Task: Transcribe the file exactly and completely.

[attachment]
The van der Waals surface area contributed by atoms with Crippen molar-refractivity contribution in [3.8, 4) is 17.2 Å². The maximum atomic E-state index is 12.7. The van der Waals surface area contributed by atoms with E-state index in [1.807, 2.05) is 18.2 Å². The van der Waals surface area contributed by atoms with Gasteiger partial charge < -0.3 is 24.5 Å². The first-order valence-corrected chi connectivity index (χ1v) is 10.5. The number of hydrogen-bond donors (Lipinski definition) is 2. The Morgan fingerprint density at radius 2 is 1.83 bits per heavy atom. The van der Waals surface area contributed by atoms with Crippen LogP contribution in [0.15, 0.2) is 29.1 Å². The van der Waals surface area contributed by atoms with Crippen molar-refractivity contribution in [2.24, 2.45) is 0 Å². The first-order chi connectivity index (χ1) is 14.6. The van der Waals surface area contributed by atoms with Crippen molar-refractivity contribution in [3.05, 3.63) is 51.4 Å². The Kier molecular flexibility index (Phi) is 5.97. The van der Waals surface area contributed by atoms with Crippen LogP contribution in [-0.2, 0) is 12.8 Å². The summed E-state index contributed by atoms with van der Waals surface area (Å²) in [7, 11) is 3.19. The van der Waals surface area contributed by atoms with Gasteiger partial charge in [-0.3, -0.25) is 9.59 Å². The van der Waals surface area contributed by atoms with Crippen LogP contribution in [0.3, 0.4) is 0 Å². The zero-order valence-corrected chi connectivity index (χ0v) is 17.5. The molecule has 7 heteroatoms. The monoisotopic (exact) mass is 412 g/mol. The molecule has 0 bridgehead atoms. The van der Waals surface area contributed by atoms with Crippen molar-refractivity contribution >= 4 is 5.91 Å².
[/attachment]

The van der Waals surface area contributed by atoms with Crippen molar-refractivity contribution in [3.8, 4) is 17.2 Å². The maximum atomic E-state index is 12.7. The van der Waals surface area contributed by atoms with E-state index in [1.807, 2.05) is 18.2 Å². The van der Waals surface area contributed by atoms with Gasteiger partial charge < -0.3 is 24.5 Å². The first-order valence-corrected chi connectivity index (χ1v) is 10.5. The number of hydrogen-bond donors (Lipinski definition) is 2. The Morgan fingerprint density at radius 2 is 1.83 bits per heavy atom. The van der Waals surface area contributed by atoms with Crippen LogP contribution in [0.15, 0.2) is 29.1 Å². The van der Waals surface area contributed by atoms with Crippen molar-refractivity contribution in [2.24, 2.45) is 0 Å². The first-order chi connectivity index (χ1) is 14.6. The van der Waals surface area contributed by atoms with Crippen molar-refractivity contribution in [3.05, 3.63) is 51.4 Å². The Kier molecular flexibility index (Phi) is 5.97. The van der Waals surface area contributed by atoms with Crippen LogP contribution in [-0.2, 0) is 12.8 Å². The summed E-state index contributed by atoms with van der Waals surface area (Å²) in [7, 11) is 3.19. The van der Waals surface area contributed by atoms with Gasteiger partial charge in [-0.3, -0.25) is 9.59 Å². The van der Waals surface area contributed by atoms with Crippen LogP contribution in [0.3, 0.4) is 0 Å². The zero-order valence-corrected chi connectivity index (χ0v) is 17.5. The molecule has 7 heteroatoms. The monoisotopic (exact) mass is 412 g/mol. The molecule has 0 bridgehead atoms. The van der Waals surface area contributed by atoms with Crippen molar-refractivity contribution >= 4 is 5.91 Å².